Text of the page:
Less is: a) More; b) simply less


With Q4 radio revenues down from a year earlier at Clear Channel, it is obvious that they were once again down from the final quarter of 2004, before the company fully implemented the Less is More initiative to reduce commercial minutes, encourage advertisers to use shorter spots and, theoretically, boost rates. Three years of financial reports later, it’s pretty clear that things didn’t work out as planned.

If you’re keeping score, here’s how the years have played out in terms of revenues for Clear Channel Radio.

2004: 3,754,381,000

2005: 3,534,121,000

2006: 3,438,141,000

2007: 3,439,247,000

Yes, Clear Channel has sold 160 smaller market stations and has another 73 under contract for sale under its plan to divest a total of 448 stations. But given the size of the markets involved, they don’t come close to accounting for more than 300 million in lost revenues. If there is any good news in the figures, it is that 2007 was up ever so slightly from 2006.

Folks at Clear Channel don’t talk much about Less is More any more. The Wall Street Journal recently quoted Clear Channel Radio CEO John Hogan telling a roomful of radio buyers that it was "yesterday’s news" and had served its purpose. Some advertisers are making greater use of :30s and there is interest in ten-second inventory beyond traffic reports. Flexibility is probably the way to go as radio stations everywhere work to find the right mix of entertainment content and advertising. Even more importantly, it’s about shoe leather – putting enough salespeople on the street and giving them training and support to bring new advertisers to radio. That applies at the national level, where the two big rep firms and RAB claim to have serious, long-range efforts underway, and at the local level. Account executives with client lists so long that they spend all day, every day just dealing on the phone with existing advertisers can’t possibly bring in any new business. Reducing the cost of sales by cutting sales staffs and commission rates was the stupidest thing that any radio company could have done. Yet, it was done, and the entire industry is paying the price. Good salespeople pay for themselves. Heck, when you’re grossly understaffed, even mediocre sales people are a step in the right direction.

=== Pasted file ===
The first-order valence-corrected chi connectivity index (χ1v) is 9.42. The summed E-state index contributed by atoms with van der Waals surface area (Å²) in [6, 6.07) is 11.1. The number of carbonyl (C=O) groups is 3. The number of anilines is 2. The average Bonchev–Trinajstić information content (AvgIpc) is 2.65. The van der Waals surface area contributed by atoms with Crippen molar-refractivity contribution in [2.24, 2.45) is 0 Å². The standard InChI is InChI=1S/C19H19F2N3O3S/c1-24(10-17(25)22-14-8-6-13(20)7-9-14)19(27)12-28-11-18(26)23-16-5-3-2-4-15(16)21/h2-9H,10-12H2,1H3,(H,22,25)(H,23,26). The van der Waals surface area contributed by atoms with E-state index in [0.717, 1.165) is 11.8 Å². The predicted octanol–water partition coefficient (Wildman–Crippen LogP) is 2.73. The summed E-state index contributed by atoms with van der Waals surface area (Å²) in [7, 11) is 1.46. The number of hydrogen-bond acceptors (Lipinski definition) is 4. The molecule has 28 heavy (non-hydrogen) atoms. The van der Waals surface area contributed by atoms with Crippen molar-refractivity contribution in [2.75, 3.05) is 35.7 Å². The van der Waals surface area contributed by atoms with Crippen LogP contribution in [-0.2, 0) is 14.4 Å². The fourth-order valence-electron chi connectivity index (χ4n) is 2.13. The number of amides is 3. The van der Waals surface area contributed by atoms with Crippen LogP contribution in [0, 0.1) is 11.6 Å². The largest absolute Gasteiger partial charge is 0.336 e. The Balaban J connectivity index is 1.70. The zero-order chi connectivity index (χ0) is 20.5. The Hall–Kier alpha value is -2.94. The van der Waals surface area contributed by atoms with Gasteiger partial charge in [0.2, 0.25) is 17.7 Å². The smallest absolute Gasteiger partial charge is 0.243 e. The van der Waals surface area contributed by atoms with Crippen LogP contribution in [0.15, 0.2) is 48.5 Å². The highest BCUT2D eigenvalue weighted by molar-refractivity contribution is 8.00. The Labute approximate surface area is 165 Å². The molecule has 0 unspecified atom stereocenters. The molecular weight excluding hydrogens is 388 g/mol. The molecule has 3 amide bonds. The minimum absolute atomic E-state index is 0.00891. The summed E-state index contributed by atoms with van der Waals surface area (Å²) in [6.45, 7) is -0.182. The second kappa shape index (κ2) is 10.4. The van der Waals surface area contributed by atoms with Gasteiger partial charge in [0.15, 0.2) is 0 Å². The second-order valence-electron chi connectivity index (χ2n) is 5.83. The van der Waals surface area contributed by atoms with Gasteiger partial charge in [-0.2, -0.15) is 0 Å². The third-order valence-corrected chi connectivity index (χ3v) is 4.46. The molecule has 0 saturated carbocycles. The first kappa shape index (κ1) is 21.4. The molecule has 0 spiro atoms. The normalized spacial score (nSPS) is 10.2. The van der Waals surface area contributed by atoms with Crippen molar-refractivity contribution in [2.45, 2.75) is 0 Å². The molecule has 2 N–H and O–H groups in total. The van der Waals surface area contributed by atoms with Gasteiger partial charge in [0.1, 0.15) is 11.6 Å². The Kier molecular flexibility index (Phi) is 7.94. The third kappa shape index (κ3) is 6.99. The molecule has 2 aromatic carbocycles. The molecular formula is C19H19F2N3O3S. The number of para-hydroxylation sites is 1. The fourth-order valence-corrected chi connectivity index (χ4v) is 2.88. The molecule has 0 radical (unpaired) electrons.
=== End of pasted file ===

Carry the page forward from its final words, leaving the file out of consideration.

Once the private equity buyout of Clear Channel goes to closing next month, we hope the new owners will have the foresight to start rebuilding the business by rebuilding the sales force. Yes, there will be a humongous debt load to deal with, but the cost cutting has already been done – and to excess. Servicing that debt in the future is going to require some investment in the present.